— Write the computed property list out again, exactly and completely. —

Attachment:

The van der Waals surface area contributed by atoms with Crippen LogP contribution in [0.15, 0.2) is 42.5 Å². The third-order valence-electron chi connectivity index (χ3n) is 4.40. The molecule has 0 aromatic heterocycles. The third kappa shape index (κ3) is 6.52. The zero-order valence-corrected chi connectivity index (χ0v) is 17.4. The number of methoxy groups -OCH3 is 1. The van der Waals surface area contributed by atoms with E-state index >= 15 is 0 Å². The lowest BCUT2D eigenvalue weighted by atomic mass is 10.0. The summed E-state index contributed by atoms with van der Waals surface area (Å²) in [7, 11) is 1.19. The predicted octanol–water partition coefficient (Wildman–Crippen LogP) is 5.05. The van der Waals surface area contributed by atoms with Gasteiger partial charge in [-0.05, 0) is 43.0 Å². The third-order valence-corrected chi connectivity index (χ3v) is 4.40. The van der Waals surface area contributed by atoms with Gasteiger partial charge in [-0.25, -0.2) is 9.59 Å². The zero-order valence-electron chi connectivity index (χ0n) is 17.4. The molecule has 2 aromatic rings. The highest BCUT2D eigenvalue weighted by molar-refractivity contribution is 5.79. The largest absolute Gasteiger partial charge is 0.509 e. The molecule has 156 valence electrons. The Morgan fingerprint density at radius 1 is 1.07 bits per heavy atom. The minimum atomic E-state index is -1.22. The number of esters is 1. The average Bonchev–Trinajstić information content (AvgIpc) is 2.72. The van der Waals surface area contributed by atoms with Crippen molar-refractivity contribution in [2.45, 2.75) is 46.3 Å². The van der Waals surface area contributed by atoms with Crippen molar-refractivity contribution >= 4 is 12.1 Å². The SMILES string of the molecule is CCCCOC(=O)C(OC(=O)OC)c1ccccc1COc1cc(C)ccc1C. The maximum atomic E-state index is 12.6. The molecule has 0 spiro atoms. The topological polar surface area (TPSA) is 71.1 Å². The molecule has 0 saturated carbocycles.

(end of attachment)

The van der Waals surface area contributed by atoms with Crippen LogP contribution in [0.15, 0.2) is 42.5 Å². The third-order valence-electron chi connectivity index (χ3n) is 4.40. The molecule has 0 aromatic heterocycles. The third kappa shape index (κ3) is 6.52. The zero-order valence-corrected chi connectivity index (χ0v) is 17.4. The number of methoxy groups -OCH3 is 1. The van der Waals surface area contributed by atoms with E-state index >= 15 is 0 Å². The lowest BCUT2D eigenvalue weighted by atomic mass is 10.0. The summed E-state index contributed by atoms with van der Waals surface area (Å²) in [7, 11) is 1.19. The predicted octanol–water partition coefficient (Wildman–Crippen LogP) is 5.05. The van der Waals surface area contributed by atoms with Gasteiger partial charge in [-0.05, 0) is 43.0 Å². The third-order valence-corrected chi connectivity index (χ3v) is 4.40. The van der Waals surface area contributed by atoms with Gasteiger partial charge in [-0.25, -0.2) is 9.59 Å². The zero-order valence-electron chi connectivity index (χ0n) is 17.4. The molecule has 2 aromatic rings. The highest BCUT2D eigenvalue weighted by molar-refractivity contribution is 5.79. The largest absolute Gasteiger partial charge is 0.509 e. The molecule has 156 valence electrons. The Morgan fingerprint density at radius 1 is 1.07 bits per heavy atom. The minimum atomic E-state index is -1.22. The number of esters is 1. The average Bonchev–Trinajstić information content (AvgIpc) is 2.72. The van der Waals surface area contributed by atoms with Crippen molar-refractivity contribution in [2.45, 2.75) is 46.3 Å². The van der Waals surface area contributed by atoms with Crippen molar-refractivity contribution >= 4 is 12.1 Å². The SMILES string of the molecule is CCCCOC(=O)C(OC(=O)OC)c1ccccc1COc1cc(C)ccc1C. The maximum atomic E-state index is 12.6. The molecule has 0 spiro atoms. The topological polar surface area (TPSA) is 71.1 Å². The molecule has 0 saturated carbocycles.